Critical Thinking on Scientology & Anti-Scientology

quest for fire, ron perlman, everett mcgill, nameer el-kadi, rae dawn chong, 1981, tm and copyright ©20th century fox film corp. all rights reserved.
One of my favorite movies: QUEST FOR FIRE, Ron Perlman, Everett McGill, Nameer El-Kadi, Rae Dawn Chong, 1981, TM and Copyright ©20th Century Fox Film Corp. All rights reserved.

I used to think that as long as I was not in the cult of Scientology, I would never fall into the unquestioning, partisan mindset that I had adopted when I was a Scientologist.

During my 23 years since leaving Scientology, I’ve learned everything I could about logic. I’ve taken courses on decision-making because, obviously, I’d made many poor decisions as a Scientologist. I’ve studied a lot of atheist and skeptic philosophy from ancient Greece all the way up to Michael Shermer, Richard Dawkins and Sam Harris. I’ve also become as scientifically literate as I can be without becoming an all-out freaking scientist.

I read books and took courses in social psychology and learned about cognitive dissonance theory, social coercion, the Fundamental Attribution Error, and the actor/observer bias. I learned about cognitive biases in neuroscience, and cognitive distortions in behavioral psychology.

I applied all these things to Scientology and to my time as a Scientologist so that I could see and write about the dynamics at work in Scientology which came together to make scientology a cult, and to coerce me, as a Scientologist, into adopting such unquestioning partisan thinking about the world around me.

As an Ex-Scientologist, I debated Scientology on the Internet with Freezoners, Independent Scientologists and, in the early days, fervent Churchies. I found that every once in a while, one of the points they made would get through to me and I would realize that I had been wrong about a criticism of Scientology, or I had conveniently forgotten some valuable part of my own past as a Scientologist.

Identifying Too Strongly With Your Tribe

After Scientology, I realized that identifying too strongly with my new group of Ex-Scientologists was a mistake – the same mistake I’d made back when I identified too strongly as a Scientologist.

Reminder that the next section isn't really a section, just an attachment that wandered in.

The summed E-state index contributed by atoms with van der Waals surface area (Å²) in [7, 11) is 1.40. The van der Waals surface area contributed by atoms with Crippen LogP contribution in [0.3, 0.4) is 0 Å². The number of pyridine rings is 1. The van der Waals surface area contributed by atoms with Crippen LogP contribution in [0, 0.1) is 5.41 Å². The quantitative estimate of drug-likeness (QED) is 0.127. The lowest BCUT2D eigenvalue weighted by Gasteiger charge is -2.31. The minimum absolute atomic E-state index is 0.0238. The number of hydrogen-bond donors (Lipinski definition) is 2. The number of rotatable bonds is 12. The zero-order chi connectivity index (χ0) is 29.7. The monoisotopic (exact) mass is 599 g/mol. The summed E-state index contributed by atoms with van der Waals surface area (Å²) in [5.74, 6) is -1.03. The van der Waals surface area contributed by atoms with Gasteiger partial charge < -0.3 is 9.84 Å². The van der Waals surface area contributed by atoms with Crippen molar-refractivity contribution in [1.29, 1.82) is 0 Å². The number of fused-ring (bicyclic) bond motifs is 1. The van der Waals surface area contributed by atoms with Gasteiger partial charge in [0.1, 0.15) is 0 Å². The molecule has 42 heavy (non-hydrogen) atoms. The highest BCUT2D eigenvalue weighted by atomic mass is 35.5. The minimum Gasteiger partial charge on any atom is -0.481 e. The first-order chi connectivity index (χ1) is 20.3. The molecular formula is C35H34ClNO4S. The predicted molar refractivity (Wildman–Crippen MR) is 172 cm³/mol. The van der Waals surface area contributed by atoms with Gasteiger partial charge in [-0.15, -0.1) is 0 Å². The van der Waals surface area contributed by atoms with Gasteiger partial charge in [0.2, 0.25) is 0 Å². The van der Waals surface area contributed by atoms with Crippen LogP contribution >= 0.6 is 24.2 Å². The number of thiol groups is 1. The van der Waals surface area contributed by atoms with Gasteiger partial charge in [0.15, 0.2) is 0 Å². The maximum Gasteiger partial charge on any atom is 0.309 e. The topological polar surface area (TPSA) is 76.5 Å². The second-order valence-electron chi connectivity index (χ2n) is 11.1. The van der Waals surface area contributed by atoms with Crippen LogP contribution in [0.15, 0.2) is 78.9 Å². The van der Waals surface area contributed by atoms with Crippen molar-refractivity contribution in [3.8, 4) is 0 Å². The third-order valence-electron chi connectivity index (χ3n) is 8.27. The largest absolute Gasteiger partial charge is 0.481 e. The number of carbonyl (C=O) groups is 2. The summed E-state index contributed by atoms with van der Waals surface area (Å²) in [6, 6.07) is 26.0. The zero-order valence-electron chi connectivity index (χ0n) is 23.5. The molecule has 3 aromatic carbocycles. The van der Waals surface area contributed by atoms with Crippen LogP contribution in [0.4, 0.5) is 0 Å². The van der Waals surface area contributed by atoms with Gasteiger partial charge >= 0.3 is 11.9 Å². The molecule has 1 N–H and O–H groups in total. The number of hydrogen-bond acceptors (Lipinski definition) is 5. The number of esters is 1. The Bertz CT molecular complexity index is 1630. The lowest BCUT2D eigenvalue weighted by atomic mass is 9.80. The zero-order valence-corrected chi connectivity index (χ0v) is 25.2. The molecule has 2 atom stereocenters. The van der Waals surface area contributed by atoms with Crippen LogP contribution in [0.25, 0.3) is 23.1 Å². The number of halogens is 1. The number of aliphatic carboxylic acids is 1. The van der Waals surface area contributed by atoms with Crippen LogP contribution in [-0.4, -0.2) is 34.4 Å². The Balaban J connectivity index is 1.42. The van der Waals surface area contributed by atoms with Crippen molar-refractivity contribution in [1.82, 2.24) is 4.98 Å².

I began to realize that since the truth has no ‘sides’, then there was a problem with me adopting the Ex- or Anti-Scientology ‘side’ in all my thinking and discussions about Scientology.

I realized I’d been blinded by my own loyalty.

Able now to step back a little bit more, I started spotting logic problems in the thinking of Ex- and Anti-Scientologists, just as I had spotted logic problems in the thinking of Scientologists 15 years before.

I started writing things that went against what my Ex- and Anti-Scientology group agreed upon, but which I sincerely believed to be true. My popularity suffered greatly. Instead of the public praise I had become used to while writing what my group agreed with, I started receiving public ridicule and insults, and people regularly blowing up at me. There were bannings and threats of bannings. And I lost whole lots of my Ex- and Anti-Scientology Internet “friends”.

What had changed?

I simply applied the same critical thinking skills to Ex-Scientology as I had earlier applied to Scientology. And I found that my Ex-Scientology tribe had taken very similar steps against me to what my Scientology tribe had taken against me 15 years earlier: angry ridicule, public humiliation, discrediting, insulting labels, censorship, and banishment.

I learned that an unquestioning partisan mindset had very little to do with being in a cult – it had everything to do with being in a tribe. 

You don’t have to go so far as to join a cult to develop an unquestioning partisan mindset, you just have to be a loyal member of a tribe.

primitive tribe

Tribes are way more common than cults. In fact, tribes are everywhere you look in human society: Republicans, Democrats, Americans, Russians, Cubs and Dodgers.


Human beings are a tribal species. Tribalism is literally built into your DNA. You don’t even have to think about how to do it. You join a tribe naturally.

Any member of a tribe is a willing member. They willingly shut off their questioning mind, and turn on their partisan tribal mind not because a cult leader tells them to, but because their tribe needs them to if they are to remain a member. Because human beings are fundamentally a tribal species, people instinctively know what ideology and behavior to adopt to remain popular, and to keep their standing, in a tribe.

So I’m not accusing anyone of doing something so rare as to join a cult here, I am accusing them of doing something so common as to join a political party, practice any religion including atheism, or dress up for a soccer game.

The problem was never cultic thinking, or being in a cult.

The problem is tribal thinking. The problem is that the truth is never tribal. Yet that is very common.

Not even the atheistic, anti-scientologist never-ins can claim that they are exempt from tribal thinking.

Can they?

So if the truth has no sides, and tribal thinking has too little to do with the truth, then how can tribal thinking be identified?

Like this: Tribal thinking is concerned with the survival of the tribe. It is concerned with both the narrative stories, and the moral behavior, of its members to keep itself alive.

End of Part 1

Part 2: Binded and Blinded By the Tribal Mind
Part 3: Never Go Full Anti
Part 4: Embrace Your Inner Scientologist

2 thoughts on “Critical Thinking on Scientology & Anti-Scientology”

  1. Hey Alonzo! Just drilling down into this a bit and I wondered if you have any external references to published material on tribalism. I will do searching of course, but what have you read?



Leave a Comment

This site uses Akismet to reduce spam. Learn how your comment data is processed.